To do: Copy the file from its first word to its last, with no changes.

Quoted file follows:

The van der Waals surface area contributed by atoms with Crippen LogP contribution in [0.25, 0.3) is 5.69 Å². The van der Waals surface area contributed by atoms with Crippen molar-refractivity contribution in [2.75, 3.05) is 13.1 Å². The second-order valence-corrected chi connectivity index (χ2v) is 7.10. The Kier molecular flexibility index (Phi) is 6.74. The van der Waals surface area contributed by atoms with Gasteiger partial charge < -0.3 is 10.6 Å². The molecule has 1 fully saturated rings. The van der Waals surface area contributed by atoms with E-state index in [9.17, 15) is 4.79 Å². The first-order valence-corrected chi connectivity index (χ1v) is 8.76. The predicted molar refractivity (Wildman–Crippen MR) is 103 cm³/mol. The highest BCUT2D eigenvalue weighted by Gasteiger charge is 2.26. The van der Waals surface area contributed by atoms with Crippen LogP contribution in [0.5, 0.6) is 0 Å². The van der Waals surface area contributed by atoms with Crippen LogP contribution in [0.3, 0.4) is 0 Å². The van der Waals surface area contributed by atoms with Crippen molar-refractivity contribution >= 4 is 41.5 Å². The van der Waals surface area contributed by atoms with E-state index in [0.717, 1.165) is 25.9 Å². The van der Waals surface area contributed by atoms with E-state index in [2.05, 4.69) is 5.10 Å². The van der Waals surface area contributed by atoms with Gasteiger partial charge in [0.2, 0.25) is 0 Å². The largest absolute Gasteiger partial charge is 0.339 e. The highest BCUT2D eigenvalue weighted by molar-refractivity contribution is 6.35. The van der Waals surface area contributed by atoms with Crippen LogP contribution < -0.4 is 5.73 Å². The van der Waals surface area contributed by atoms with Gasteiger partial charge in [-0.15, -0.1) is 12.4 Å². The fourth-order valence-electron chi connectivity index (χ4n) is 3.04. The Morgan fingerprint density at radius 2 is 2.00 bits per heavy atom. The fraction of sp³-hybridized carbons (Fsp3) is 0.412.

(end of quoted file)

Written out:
The van der Waals surface area contributed by atoms with Crippen LogP contribution in [0.25, 0.3) is 5.69 Å². The van der Waals surface area contributed by atoms with Crippen molar-refractivity contribution in [2.75, 3.05) is 13.1 Å². The second-order valence-corrected chi connectivity index (χ2v) is 7.10. The Kier molecular flexibility index (Phi) is 6.74. The van der Waals surface area contributed by atoms with Gasteiger partial charge < -0.3 is 10.6 Å². The molecule has 1 fully saturated rings. The van der Waals surface area contributed by atoms with E-state index in [9.17, 15) is 4.79 Å². The first-order valence-corrected chi connectivity index (χ1v) is 8.76. The predicted molar refractivity (Wildman–Crippen MR) is 103 cm³/mol. The highest BCUT2D eigenvalue weighted by Gasteiger charge is 2.26. The van der Waals surface area contributed by atoms with Crippen LogP contribution in [0.5, 0.6) is 0 Å². The van der Waals surface area contributed by atoms with Crippen LogP contribution in [0.3, 0.4) is 0 Å². The van der Waals surface area contributed by atoms with Crippen molar-refractivity contribution >= 4 is 41.5 Å². The van der Waals surface area contributed by atoms with E-state index in [0.717, 1.165) is 25.9 Å². The van der Waals surface area contributed by atoms with E-state index in [2.05, 4.69) is 5.10 Å². The van der Waals surface area contributed by atoms with Gasteiger partial charge in [0.2, 0.25) is 0 Å². The largest absolute Gasteiger partial charge is 0.339 e. The highest BCUT2D eigenvalue weighted by molar-refractivity contribution is 6.35. The van der Waals surface area contributed by atoms with Crippen LogP contribution < -0.4 is 5.73 Å². The van der Waals surface area contributed by atoms with Gasteiger partial charge in [-0.15, -0.1) is 12.4 Å². The fourth-order valence-electron chi connectivity index (χ4n) is 3.04. The Morgan fingerprint density at radius 2 is 2.00 bits per heavy atom. The fraction of sp³-hybridized carbons (Fsp3) is 0.412.